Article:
It's 50 years since US president John F. Kennedy was so shockingly assassinated. Dallas's Sixth Floor Museum - the spot from which Lee Harvey Oswald allegedly took aim from a corner window - is marking the anniversary with a Living History series throughout 2013. Hear first-hand accounts from those connected to that fateful day, such as Oswald's colleague who drove him to work and witnessed the assassination, a Dallas schoolgirl who shook hands with the president at Love Field airport and later waited outside his hospital, and a marine who kept watch over the president's casket. Birmingham is expecting a surge of visitors to its Civil Rights District, saluting 50 years since the height of the civil rights movement that led to the Civil Rights Act. jfk.org; 50yearsforward.com.
Northern Ireland: prize fight
Northern Ireland's Derry-Londonderry has scored quite the coup. The 2013 UK City of Culture will this year host the Turner Prize - the first time the prize has been held outside England and only the second it's not been at the Tate (it was at Gateshead in 2011). The controversial art prize, won previously by conceptual artist Damien Hirst and sculptor Antony Gormley, is awarded annually to a British artist under 50. Four shortlisted artists exhibit their work from October 23 before a winner is declared in December. Other events include a Guinness world record attempt on March 2 at the largest co-ordinated song and dance routine, when 4000 curly-haired Annies will try to keep time for longer than three minutes and 14 seconds. cityofculture2013.com.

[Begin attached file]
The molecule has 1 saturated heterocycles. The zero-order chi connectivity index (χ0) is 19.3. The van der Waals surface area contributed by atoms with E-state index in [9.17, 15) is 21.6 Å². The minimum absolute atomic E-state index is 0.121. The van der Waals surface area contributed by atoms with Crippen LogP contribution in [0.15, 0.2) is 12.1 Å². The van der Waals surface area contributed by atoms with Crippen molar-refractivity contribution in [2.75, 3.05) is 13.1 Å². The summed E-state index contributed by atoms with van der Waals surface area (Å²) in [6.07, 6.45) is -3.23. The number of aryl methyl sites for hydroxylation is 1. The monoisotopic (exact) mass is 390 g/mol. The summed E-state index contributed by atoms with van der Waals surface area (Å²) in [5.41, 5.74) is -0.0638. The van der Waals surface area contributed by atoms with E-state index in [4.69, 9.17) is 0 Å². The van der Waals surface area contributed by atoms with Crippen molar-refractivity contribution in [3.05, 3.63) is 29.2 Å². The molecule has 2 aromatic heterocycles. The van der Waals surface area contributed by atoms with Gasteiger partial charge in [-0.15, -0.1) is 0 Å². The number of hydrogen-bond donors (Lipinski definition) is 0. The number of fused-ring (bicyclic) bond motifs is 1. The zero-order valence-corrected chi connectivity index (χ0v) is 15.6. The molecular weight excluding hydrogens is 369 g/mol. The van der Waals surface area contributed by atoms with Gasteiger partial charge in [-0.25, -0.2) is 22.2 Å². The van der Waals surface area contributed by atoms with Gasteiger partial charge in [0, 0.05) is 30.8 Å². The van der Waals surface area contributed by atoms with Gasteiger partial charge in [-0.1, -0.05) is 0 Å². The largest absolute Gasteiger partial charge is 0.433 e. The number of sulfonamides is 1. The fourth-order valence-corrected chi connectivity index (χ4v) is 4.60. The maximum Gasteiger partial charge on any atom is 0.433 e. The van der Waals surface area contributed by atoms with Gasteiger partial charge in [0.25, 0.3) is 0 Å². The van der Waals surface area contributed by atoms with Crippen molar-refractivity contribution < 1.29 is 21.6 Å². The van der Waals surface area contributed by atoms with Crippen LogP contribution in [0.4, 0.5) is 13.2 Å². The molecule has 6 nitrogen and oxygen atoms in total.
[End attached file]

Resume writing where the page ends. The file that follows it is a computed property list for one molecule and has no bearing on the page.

Venice: canal therapy
Odd-numbered years mean just one thing in Venice: Biennale time. For five months, from June 1 to November 24 this year, visitors will stumble upon moments of sheer unexpected delight thanks to clever placement of artworks from around the world. Art lovers can also spend days exploring the national pavilions at the Giardini and the Arsenale, located out of the hustle and bustle in the city's east. Among the eight countries making their Biennale debut this year are Kosovo, Maldives, Nigeria and Paraguay. Work by multimedia artist Simryn Gill will occupy the Australian pavilion. labiennale.org/en/art/.
Zambia: rise and falls
David Livingstone, the first European to clap eyes on the awesome sight of Victoria Falls and baptise it with its regal name, was born in Scotland in 1813.The bicentenary of his birth is reason enough for the town of Livingstone, nestled next to the falls on the banks of the Zambezi, to go nuts. It's hosting arts, cultural and sporting events from March 19 (Livingstone's birthday, also to be marked by a wreath-laying ceremony at London's Westminster Abbey where he's buried) to November 16, the date Livingstone first saw the falls in 1855. Neighbouring countries, as well as countries through which the intrepid explorer, missionary, medic and anti-slavery campaigner travelled, will bring customs and foods to an international cultural festival in March while an academic conference in April will reconsider Livingstone's legacy. livingstone2013.com. Bicentenary events are also taking place in Scotland and Malawi. davidlivingstone200.org.